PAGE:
The 2022 NHS Staff Survey found that:
- Around one in seven (14.7 per cent) of all staff responding to the survey said they had experienced at least one incident of physical violence from patients, service users, their relatives or other members of the public in the last 12 months.
- Staff within ambulance trusts continue to report the highest levels of violence.
- On average, 27.8 per cent of staff responding to the survey experienced at least one incident of harassment, bullying or abuse from patients, service users, their relatives or other members of the public in the last 12 months. This has remained fairly constant relative to levels reported in 2021 (27.7 per cent) but remains lower than levels in 2019 (28.9 per cent).
- There has been a slight increase in reporting of violence overall at work, with 72.4 per cent of staff surveyed reporting violence in 2022 compared to 71.4 per cent in 2021.
The SPF set up the Violence Reduction Subgroup in 2019 to help prevent and reduce violence to our NHS people, creating a culture of safety to ensure our people are supported, safe and secure at work.
Violence Prevention and Reduction Standard & Guidance notes
In January 2021, NHSE published the national Violence Prevention and Reduction Standard, which complements existing health and safety legislation.
Employers (including NHS employers) have a general duty of care to protect staff from threats and violence at work. The Standard delivers a risk-based framework that supports a safe and secure working environment for NHS staff, safeguarding them against abuse, aggression, and violence.
The Standard was developed in partnership with the national SPF. It was endorsed by the SPF on 15 December 2020.
You can read the NHS Violence Prevention and Reduction Standard on NHSE’s website.
Guidance notes to be used in conjunction with the NHS Violence Prevention and Reduction Standard to support implementation were published in June 2022 on NHSE's website.
In April 2023, Sussex Health and Care launched a violence prevention and reduction strategy called Preventing and reducing violence towards our workforce. This was developed at an integrated care system (ICS) level to be used by the organisations within the ICS. The strategy has a public health and trauma-informed approach at its core. A violence prevention and reduction strategy is key to the successful implementation of the Violence Prevention and Reduction Standard. Watch Sussex's violence prevention and reduction strategy video on YouTube to learn more.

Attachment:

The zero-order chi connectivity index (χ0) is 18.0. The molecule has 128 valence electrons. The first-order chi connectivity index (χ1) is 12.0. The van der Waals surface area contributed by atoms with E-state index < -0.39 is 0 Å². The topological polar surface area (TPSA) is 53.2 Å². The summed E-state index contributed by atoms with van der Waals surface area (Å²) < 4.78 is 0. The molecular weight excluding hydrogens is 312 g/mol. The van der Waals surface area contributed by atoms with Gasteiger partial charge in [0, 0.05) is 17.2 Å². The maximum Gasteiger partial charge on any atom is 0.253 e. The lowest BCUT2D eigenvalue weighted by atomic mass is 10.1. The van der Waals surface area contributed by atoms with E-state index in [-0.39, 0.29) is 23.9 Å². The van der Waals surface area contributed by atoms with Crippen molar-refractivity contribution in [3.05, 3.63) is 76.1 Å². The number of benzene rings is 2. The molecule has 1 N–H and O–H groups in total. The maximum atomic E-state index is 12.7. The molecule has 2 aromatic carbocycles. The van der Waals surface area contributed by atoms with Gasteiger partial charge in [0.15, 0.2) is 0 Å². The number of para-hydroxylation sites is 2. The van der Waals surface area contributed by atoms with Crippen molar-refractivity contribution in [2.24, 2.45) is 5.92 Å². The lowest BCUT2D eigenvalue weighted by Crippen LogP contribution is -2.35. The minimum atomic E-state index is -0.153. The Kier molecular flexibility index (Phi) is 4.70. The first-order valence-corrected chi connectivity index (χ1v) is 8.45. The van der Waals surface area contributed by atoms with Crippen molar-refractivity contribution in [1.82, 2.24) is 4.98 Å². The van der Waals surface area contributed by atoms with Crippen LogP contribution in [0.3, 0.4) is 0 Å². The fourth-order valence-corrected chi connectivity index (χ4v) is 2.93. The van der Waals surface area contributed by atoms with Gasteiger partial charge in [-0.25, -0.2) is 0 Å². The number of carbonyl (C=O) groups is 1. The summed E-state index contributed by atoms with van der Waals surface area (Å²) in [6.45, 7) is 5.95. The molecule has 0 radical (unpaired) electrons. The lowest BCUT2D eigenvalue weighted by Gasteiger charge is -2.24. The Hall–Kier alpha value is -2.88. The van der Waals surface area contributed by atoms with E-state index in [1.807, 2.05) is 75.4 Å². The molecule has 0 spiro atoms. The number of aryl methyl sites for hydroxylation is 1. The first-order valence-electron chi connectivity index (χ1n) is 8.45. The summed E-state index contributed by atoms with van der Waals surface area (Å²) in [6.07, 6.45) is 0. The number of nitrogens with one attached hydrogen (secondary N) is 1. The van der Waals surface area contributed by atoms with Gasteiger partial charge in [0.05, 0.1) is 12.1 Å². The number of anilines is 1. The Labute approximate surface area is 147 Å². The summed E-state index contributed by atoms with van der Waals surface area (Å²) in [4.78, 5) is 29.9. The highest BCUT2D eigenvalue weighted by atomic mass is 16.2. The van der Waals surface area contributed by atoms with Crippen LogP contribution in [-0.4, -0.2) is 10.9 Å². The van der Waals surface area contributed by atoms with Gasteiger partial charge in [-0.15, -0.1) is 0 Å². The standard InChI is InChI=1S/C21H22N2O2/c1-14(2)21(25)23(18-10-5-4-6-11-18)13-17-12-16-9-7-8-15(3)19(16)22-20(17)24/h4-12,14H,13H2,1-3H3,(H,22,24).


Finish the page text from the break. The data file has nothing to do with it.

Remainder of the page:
Following the enactment of the Assaults on Emergency Workers (Offences) Act 2018 on 13 November 2018 the Crown Prosecution Service (CPS) led the development of a Joint Agreement. The Joint Agreement on Offences Against Emergency Workers was published in January 2020. NHSEI represented the NHS in collaboration with stakeholders. The Joint Agreement provides a framework to ensure more effective investigations and prosecution of cases, where emergency workers are the victim of a crime, particularly in applying the provisions of the 2018 Act, and sets out the standards which victims of these crimes can expect. Equally it underpins the provisions outlined within the 2018 Act.
The definition of an emergency worker in the 2018 Act, goes beyond specific titles and jobs, and extends to persons whose roles brings them within the definition, for the NHS this is:
- A person employed for the purposes of providing or engaged to provide NHS health services – and whose general activities in doing so involve face to face interaction with (i) individuals receiving the services or (ii) with other members of the public.
- A person employed for the purposes of providing or engaged to provide services in the support of the provision of NHS health services – and whose general activities in doing so involve face to face interaction with (i) individuals receiving the services or (ii) with other members of the public.
For localised support, any member of NHS staff who are the victim of a crime, should contact their accredited security management specialist or violence reduction lead.
- Violence Prevention & Reduction - National Health & Wellbeing Team - FutureNHS Collaboration Platform
- NHS staff respect resources including a communications toolkit, general practice assets, pharmacy assets, optometry assets, dental assets, secondary care assets, and generic posters
- Guidance for employers and employees to stay safe at work - Suzy's charter for workplace safety
- The increase in violence against healthcare and emergency service workers - Capsticks article, November 2019
- Improving the personal safety of lone workers: a guide for staff who work alone - Health, Safety and Wellbeing Partnership Group
- Reviewing the evidence base for de-escalation training: a rapid evidence assessment - RAND Corporation
- Framework guidelines for addressing workplace violence in the health sector - World Health Organization
- 10 lessons for reducing violence and aggression in A&E - Design Council
- Violence against NHS staff - Health Service Journal article, April 2018
- Safeguarding NHS staff from violent and aggressive patients - National Institute for Health and Care Excellence
- Managing risks and risk assessment at work - Health and Safety Executive
- Violence in health and social care - Health and Safety Executive
- Reducing harm from violence - East London NHS Foundation Trust
- Assaults on Emergency Workers (Offences) Act 2018
- End violence at work charter - UNISON